In the past six months, we had quite a few chances to visit the US and meet new clients in Washington (WA). In our meetings we talked about consumer privacy and the role of technology in data protection. The General Data Protection Regulation (GDPR) and the California Consumer Privacy Act (CCPA) (coming into effect on January 1st, 2020) have indeed raised many questions. With the anticipated further fragmentation of privacy regulations, organisations of all sizes have been struggling to find the answers in their own business context.
In October, we took the opportunity to sponsor the IT Summit in Denver and meet like-minded professionals in the information security and privacy domains — something we are more than passionate about. And we brought the topic on stage.
We talked about:
- What are the challenges that regulations pose to organisations;
- GDPR and CCPA – how the two regulations are different and what treats they share;
- Upcoming privacy regulations such as Mind Your Own Business and ePrivacy;
- The personal side of privacy;
- Artificial Intelligence and its potential impact.
Fragmentation of the regulatory landscape – GDPR, CCPA, MYOB
Marko Simeonov, AMATAS’ Legal and Compliance Officer, focused on cybersecurity and the regulatory landscape. Not surprisingly, the World Economic Forum named cyberattacks the largest global threat in 2019. By 2021, damages caused by cybercrimes are expected to reach $6 trillion and the average cost of a data breach is $3,68 million, as calculated by the Ponemon Institute LLC.
GDPR and CCPA are the regulatory countermove. The requirements set by them aim at guiding organisations in the adoption of best practices and the protection of the rights and data of consumers. Here is a brief comparison between the two.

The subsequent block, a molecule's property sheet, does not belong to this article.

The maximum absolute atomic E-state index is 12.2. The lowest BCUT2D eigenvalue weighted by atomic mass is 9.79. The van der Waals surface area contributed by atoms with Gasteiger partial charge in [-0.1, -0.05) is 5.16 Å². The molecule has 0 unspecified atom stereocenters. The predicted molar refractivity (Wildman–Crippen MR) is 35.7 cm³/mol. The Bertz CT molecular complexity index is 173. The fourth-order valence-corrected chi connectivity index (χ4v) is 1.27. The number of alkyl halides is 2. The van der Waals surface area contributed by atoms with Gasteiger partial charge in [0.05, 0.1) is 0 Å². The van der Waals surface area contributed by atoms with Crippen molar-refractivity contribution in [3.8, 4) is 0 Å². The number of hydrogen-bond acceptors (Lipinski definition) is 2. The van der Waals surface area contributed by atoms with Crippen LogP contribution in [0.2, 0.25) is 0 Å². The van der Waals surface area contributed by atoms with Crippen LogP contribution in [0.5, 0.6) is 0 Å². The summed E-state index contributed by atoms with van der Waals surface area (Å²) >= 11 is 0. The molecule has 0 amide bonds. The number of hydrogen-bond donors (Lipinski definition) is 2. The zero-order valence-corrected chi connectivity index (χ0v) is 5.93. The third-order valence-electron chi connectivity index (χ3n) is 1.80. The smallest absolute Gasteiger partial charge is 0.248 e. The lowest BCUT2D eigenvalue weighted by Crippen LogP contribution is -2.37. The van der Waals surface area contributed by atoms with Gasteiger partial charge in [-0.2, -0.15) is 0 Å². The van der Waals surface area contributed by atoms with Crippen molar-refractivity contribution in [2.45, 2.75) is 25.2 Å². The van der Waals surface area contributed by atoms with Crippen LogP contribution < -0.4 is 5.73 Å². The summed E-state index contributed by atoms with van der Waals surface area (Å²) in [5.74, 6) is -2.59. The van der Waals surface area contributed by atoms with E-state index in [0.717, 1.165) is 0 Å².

As evident, GDPR and CCPA are similar in their main intentions, but regulations are adapted to the local context and legal environment. Further, they are not a recipe organisations are expected to follow. They define the legal and technical frames in which organisations must fit, and leave the technological, procedural and business decisions to the organisations alone. In our experience, this results in misalignment between business strategy, on the one hand, and technological adoption, on the other. In many cases, we have seen negative effects on marketing and sales departments within businesses. Misguided, they are leaning toward the two extreme positions — practically limiting their activities or breaking the law. In both cases, business is at risk.
The ePrivacy Directive, which addresses online tracking and is expected to set even stricter limits on direct marketing activities, will likely soon join GDPR and CCPA on stage. Meanwhile, “Mind Your Own Business”, the privacy bill introduced by US Senator Wyden in October 2019, demonstrates the true magnitude of privacy as an issue. Although the bill targets mostly the largest technological organisations, its effects will likely cascade and impact even the smallest ones on the market. We are yet to see the development of a US Federal Data Protection Law.